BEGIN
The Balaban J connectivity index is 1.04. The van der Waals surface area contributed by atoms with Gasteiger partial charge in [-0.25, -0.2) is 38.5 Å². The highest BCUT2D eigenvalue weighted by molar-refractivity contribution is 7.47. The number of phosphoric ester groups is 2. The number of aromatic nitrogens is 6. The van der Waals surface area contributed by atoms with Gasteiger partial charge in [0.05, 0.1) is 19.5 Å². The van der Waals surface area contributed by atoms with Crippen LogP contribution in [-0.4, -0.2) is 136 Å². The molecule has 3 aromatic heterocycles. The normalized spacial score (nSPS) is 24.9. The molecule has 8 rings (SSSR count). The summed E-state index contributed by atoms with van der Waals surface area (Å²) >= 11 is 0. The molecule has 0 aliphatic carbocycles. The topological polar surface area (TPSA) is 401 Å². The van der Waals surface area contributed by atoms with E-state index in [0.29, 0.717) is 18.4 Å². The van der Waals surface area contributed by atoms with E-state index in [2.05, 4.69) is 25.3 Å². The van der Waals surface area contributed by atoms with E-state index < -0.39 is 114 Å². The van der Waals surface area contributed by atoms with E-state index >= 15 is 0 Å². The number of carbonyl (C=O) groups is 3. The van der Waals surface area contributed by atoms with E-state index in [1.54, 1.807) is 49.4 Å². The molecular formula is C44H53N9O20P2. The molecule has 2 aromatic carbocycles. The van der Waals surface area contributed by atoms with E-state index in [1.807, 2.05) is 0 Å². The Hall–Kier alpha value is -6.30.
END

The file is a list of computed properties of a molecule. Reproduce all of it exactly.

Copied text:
The Balaban J connectivity index is 1.04. The van der Waals surface area contributed by atoms with Gasteiger partial charge in [-0.25, -0.2) is 38.5 Å². The highest BCUT2D eigenvalue weighted by molar-refractivity contribution is 7.47. The number of phosphoric ester groups is 2. The number of aromatic nitrogens is 6. The van der Waals surface area contributed by atoms with Gasteiger partial charge in [0.05, 0.1) is 19.5 Å². The van der Waals surface area contributed by atoms with Crippen LogP contribution in [-0.4, -0.2) is 136 Å². The molecule has 3 aromatic heterocycles. The normalized spacial score (nSPS) is 24.9. The molecule has 8 rings (SSSR count). The summed E-state index contributed by atoms with van der Waals surface area (Å²) >= 11 is 0. The molecule has 0 aliphatic carbocycles. The topological polar surface area (TPSA) is 401 Å². The van der Waals surface area contributed by atoms with E-state index in [0.29, 0.717) is 18.4 Å². The van der Waals surface area contributed by atoms with E-state index in [2.05, 4.69) is 25.3 Å². The van der Waals surface area contributed by atoms with E-state index < -0.39 is 114 Å². The van der Waals surface area contributed by atoms with E-state index >= 15 is 0 Å². The number of carbonyl (C=O) groups is 3. The van der Waals surface area contributed by atoms with E-state index in [1.54, 1.807) is 49.4 Å². The molecular formula is C44H53N9O20P2. The molecule has 2 aromatic carbocycles. The van der Waals surface area contributed by atoms with E-state index in [1.807, 2.05) is 0 Å². The Hall–Kier alpha value is -6.30.